If Not You, Then Who? Making Necessary Changes to Your Diet

By January 7, 2020 Weight Loss

Food is big business! In fact, it’s a business that’s worth over $6,000,000,000,000 a year in the US. Yes, that’s $6 TRILLION!

Manufacturers, retailers, and fast food chains are all scrambling for their slice of the pie, and the competition to get your dollars is fierce!

Misleading food labels, misleading food manufacturer-sponsored scientific research, manipulation of statistics, and saturated advertising is alive and well. Every trick in the book is used to get you to part with your cash.

Your health isn’t important but your money is.

The induction into the deadly food chain begins when we are children and too young to know any better. We are captivated by the bright colors, the cheerful cartoon characters, and the promise of “happiness” that comes with processed, high sugar, low nutritional value sodas, fast food, and candy.

As we get older and into our teens, life starts to get busy, so we look for convenience. We don’t care what we eat, and why should we? At 16, 17 and 18 years old, we are way too young and way too preoccupied with life to be concerned about our health. Maybe that is why the average American male teen drinks almost 900 cans of soda a year—equivalent to almost three cans per day. With the recommended daily sugar consumption benchmarked at 39 grams, the average American teen is downing three times the American Heart Association’s advised limit. Add in the sugar content from any other source and this picture begins to get very disturbing.

By the time we hit our 20s and 30s, the average American diet is in free fall. The scales of nutritional balance are out and the implications on our health may be beginning to manifest. A diet too high in sodium, sugar, and saturated fats and too low in vegetables, fruit, oils, and dairy has now placed us in the high-risk category for chronic diseases like diabetes and heart disease.

By this point, our dietary habits are established and portion sizes have increased. Our bodies give off tell-tale signs that things are not operating as they should be.

Heartburn can be a precursor for gastroesophageal reflux disease, a condition caused by a bad diet, lack of exercise, and obesity. However, we often ignore that warning sign because following very closely behind the television commercial for the food that initially caused the problem is another commercial for an antacid medication that will ease the symptoms. This enables us to continue slowly killing ourselves without feeling a thing! The subliminal advice is “Carry on spending your money on soda, processed food, and candy because without those, you will not need this medication, and we want your money too.”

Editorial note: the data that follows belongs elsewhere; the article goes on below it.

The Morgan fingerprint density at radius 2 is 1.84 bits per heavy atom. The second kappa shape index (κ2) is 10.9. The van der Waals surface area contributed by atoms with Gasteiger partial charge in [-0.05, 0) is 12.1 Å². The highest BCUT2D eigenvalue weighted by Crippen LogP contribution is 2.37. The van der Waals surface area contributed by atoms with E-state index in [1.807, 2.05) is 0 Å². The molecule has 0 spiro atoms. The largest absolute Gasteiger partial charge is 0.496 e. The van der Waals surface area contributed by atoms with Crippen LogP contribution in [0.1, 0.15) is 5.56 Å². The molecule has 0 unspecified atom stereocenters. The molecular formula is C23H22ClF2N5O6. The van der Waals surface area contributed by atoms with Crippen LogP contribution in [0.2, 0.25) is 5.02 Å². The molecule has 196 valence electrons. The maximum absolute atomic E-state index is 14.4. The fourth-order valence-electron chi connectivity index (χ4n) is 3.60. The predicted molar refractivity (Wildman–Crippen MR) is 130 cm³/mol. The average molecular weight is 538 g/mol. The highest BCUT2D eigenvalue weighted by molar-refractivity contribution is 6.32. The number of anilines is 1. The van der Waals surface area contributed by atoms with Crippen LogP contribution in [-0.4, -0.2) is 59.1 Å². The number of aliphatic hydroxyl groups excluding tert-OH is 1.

It’s a new year, and with that comes a desire to make changes, particularly when it comes to our health and wellness. Can you take a moment to consider the unhealthy foods you regularly consume? Think about foods you eat that are high in sugar or how often you go through a drive-thru. Many of us end up in these situations when we’re in a hurry, too busy or rushed to think about a healthier option, or simply out of habit. Now think about daily changes you can make to your diet that could save you from consuming too much sugar. Sugar doesn’t always mean sweets and desserts. Grocery items such as pasta sauce and canned soups can also be high in sugar.

Knowing how to read food labels is an important part of the process in making better choices when shopping for food. But that’s only part of the battle. The other challenge is making the decision to stop eating certain foods. Processed, artificially flavored coffee creamer is a common addition to our daily cup of coffee, and some brands add as much as 6 grams of sugar per tablespoon. Replacing that with a healthier alternative is a small but important step in your journey toward better health and learning how to say “no” to processed, sugary foods.

Marketing for unhealthy and harmful foods needs gimmicks. It’s necessary to find a way to appeal to the consumer without having to present facts, because the truth is, if we knew the facts, we would never eat a lot of these foods. In the industry, this is affectionately called “selling the sizzle, not the sausage.”

There are many possibilities to consider when assessing weight gain and related health issues. Being exposed to brain-washing marketing techniques and highly addictive ingredients in processed foods for most of our lives make these issues much more complicated. It’s not enough for someone to simply tell you to eat less and do more.

Our minds and bodies have been affected over time and they both need help and attention to get healthy. We have all the necessary expertise and physicians’ guidance at Physician’s Weight Control & Wellness Center to lead you back to health and wellness. All you need to do is to decide to reclaim your health. If not you, who will do it for you?

At Physicians Weight Control and Wellness, we utilize the nutritional science of today while learning from the mistakes of the past. Everyone’s metabolism and responses to certain foods and macronutrients is different. We take all factors (science, environmental and cultural) into account in creating a customized nutrition plan for the individual patient. There is no one-size-fits-all in medicine and certainly not in managing weight and wellness.

Most of our patients respond to a lower carb, moderate caloric restriction diet. We focus on utilizing the natural, nutrition rich foods as well as scientifically engineered food products and supplements when convenience is needed. We also teach how to survive in the restaurants and eat on the go. The success of our patients and the ability to learn and apply sound nutritional principles for weight loss and lifetime healthy living is what sets us apart from others.

Contact us today for more information on how we can help you set health goals in the new year.